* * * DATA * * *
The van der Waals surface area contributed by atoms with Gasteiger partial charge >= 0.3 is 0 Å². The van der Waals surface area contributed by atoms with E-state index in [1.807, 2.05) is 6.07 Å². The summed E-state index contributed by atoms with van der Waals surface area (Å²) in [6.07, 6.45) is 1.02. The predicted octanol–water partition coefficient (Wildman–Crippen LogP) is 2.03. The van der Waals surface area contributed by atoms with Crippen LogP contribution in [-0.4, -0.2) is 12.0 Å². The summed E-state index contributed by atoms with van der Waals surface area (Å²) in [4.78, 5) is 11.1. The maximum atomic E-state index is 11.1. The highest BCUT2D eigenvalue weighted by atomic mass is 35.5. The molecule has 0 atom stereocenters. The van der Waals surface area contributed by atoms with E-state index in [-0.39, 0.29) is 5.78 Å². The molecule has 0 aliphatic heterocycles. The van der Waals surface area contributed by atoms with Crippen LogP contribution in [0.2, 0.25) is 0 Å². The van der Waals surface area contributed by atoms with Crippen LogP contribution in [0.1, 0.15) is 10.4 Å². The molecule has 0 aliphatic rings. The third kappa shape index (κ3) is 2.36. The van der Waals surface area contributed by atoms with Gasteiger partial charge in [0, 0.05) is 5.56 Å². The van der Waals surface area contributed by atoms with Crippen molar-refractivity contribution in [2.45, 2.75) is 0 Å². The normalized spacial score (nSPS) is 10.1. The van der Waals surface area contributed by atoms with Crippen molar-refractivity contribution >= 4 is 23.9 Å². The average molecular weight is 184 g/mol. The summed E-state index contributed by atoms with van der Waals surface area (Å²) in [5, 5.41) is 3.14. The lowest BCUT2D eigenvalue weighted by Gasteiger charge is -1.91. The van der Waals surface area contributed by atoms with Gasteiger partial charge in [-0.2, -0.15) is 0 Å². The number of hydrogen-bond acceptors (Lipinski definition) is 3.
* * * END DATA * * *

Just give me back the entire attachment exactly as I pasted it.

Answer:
The van der Waals surface area contributed by atoms with Gasteiger partial charge >= 0.3 is 0 Å². The van der Waals surface area contributed by atoms with E-state index in [1.807, 2.05) is 6.07 Å². The summed E-state index contributed by atoms with van der Waals surface area (Å²) in [6.07, 6.45) is 1.02. The predicted octanol–water partition coefficient (Wildman–Crippen LogP) is 2.03. The van der Waals surface area contributed by atoms with Crippen LogP contribution in [-0.4, -0.2) is 12.0 Å². The summed E-state index contributed by atoms with van der Waals surface area (Å²) in [4.78, 5) is 11.1. The maximum atomic E-state index is 11.1. The highest BCUT2D eigenvalue weighted by atomic mass is 35.5. The molecule has 0 atom stereocenters. The van der Waals surface area contributed by atoms with E-state index in [-0.39, 0.29) is 5.78 Å². The molecule has 0 aliphatic heterocycles. The van der Waals surface area contributed by atoms with Crippen LogP contribution in [0.2, 0.25) is 0 Å². The van der Waals surface area contributed by atoms with Crippen LogP contribution in [0.1, 0.15) is 10.4 Å². The molecule has 0 aliphatic rings. The third kappa shape index (κ3) is 2.36. The van der Waals surface area contributed by atoms with Gasteiger partial charge in [0, 0.05) is 5.56 Å². The van der Waals surface area contributed by atoms with Crippen molar-refractivity contribution in [2.45, 2.75) is 0 Å². The normalized spacial score (nSPS) is 10.1. The van der Waals surface area contributed by atoms with Crippen molar-refractivity contribution >= 4 is 23.9 Å². The average molecular weight is 184 g/mol. The summed E-state index contributed by atoms with van der Waals surface area (Å²) in [5, 5.41) is 3.14. The lowest BCUT2D eigenvalue weighted by Gasteiger charge is -1.91. The van der Waals surface area contributed by atoms with Gasteiger partial charge in [-0.2, -0.15) is 0 Å². The number of hydrogen-bond acceptors (Lipinski definition) is 3.